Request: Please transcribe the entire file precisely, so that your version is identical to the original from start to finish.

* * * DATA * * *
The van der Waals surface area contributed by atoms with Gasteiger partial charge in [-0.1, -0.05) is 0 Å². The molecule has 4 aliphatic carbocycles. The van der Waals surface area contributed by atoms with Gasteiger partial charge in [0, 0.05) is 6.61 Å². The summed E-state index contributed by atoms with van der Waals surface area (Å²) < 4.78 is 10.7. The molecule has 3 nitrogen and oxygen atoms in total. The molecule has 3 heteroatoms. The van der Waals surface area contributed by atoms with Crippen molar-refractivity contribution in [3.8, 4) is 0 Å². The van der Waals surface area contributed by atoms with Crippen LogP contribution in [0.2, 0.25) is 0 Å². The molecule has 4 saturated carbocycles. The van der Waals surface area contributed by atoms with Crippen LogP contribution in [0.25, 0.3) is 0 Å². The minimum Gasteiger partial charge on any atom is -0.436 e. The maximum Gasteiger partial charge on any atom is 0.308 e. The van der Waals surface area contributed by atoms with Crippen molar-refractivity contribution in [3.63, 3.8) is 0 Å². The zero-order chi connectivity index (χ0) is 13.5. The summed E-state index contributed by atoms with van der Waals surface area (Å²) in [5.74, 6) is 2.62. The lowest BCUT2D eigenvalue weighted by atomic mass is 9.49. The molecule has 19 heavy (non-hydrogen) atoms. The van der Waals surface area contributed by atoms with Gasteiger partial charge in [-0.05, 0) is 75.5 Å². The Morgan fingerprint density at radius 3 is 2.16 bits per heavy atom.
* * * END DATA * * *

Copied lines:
The van der Waals surface area contributed by atoms with Gasteiger partial charge in [-0.1, -0.05) is 0 Å². The molecule has 4 aliphatic carbocycles. The van der Waals surface area contributed by atoms with Gasteiger partial charge in [0, 0.05) is 6.61 Å². The summed E-state index contributed by atoms with van der Waals surface area (Å²) < 4.78 is 10.7. The molecule has 3 nitrogen and oxygen atoms in total. The molecule has 3 heteroatoms. The van der Waals surface area contributed by atoms with Crippen molar-refractivity contribution in [3.8, 4) is 0 Å². The van der Waals surface area contributed by atoms with Crippen LogP contribution in [0.2, 0.25) is 0 Å². The molecule has 4 saturated carbocycles. The van der Waals surface area contributed by atoms with Crippen LogP contribution in [0.25, 0.3) is 0 Å². The minimum Gasteiger partial charge on any atom is -0.436 e. The maximum Gasteiger partial charge on any atom is 0.308 e. The van der Waals surface area contributed by atoms with Crippen molar-refractivity contribution in [3.63, 3.8) is 0 Å². The zero-order chi connectivity index (χ0) is 13.5. The summed E-state index contributed by atoms with van der Waals surface area (Å²) in [5.74, 6) is 2.62. The lowest BCUT2D eigenvalue weighted by atomic mass is 9.49. The molecule has 19 heavy (non-hydrogen) atoms. The van der Waals surface area contributed by atoms with Gasteiger partial charge in [-0.05, 0) is 75.5 Å². The Morgan fingerprint density at radius 3 is 2.16 bits per heavy atom.